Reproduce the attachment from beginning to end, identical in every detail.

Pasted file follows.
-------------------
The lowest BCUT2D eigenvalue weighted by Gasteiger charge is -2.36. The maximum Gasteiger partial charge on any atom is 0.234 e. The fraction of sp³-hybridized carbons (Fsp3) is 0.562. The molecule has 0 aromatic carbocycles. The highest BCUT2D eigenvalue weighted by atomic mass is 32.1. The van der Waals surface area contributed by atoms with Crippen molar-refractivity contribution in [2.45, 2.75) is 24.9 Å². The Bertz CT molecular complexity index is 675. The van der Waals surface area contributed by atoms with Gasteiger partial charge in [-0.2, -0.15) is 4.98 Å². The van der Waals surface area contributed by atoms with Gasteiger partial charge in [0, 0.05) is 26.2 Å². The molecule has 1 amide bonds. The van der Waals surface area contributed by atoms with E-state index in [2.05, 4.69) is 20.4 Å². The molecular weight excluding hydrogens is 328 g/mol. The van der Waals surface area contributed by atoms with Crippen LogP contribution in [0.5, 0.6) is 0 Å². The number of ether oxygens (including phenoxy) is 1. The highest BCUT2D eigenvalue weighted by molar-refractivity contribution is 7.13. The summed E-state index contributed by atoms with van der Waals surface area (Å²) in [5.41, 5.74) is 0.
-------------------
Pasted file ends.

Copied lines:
The lowest BCUT2D eigenvalue weighted by Gasteiger charge is -2.36. The maximum Gasteiger partial charge on any atom is 0.234 e. The fraction of sp³-hybridized carbons (Fsp3) is 0.562. The molecule has 0 aromatic carbocycles. The highest BCUT2D eigenvalue weighted by atomic mass is 32.1. The van der Waals surface area contributed by atoms with Crippen molar-refractivity contribution in [2.45, 2.75) is 24.9 Å². The Bertz CT molecular complexity index is 675. The van der Waals surface area contributed by atoms with Gasteiger partial charge in [-0.2, -0.15) is 4.98 Å². The van der Waals surface area contributed by atoms with Gasteiger partial charge in [0, 0.05) is 26.2 Å². The molecule has 1 amide bonds. The van der Waals surface area contributed by atoms with E-state index in [2.05, 4.69) is 20.4 Å². The molecular weight excluding hydrogens is 328 g/mol. The van der Waals surface area contributed by atoms with Crippen LogP contribution in [0.5, 0.6) is 0 Å². The number of ether oxygens (including phenoxy) is 1. The highest BCUT2D eigenvalue weighted by molar-refractivity contribution is 7.13. The summed E-state index contributed by atoms with van der Waals surface area (Å²) in [5.41, 5.74) is 0.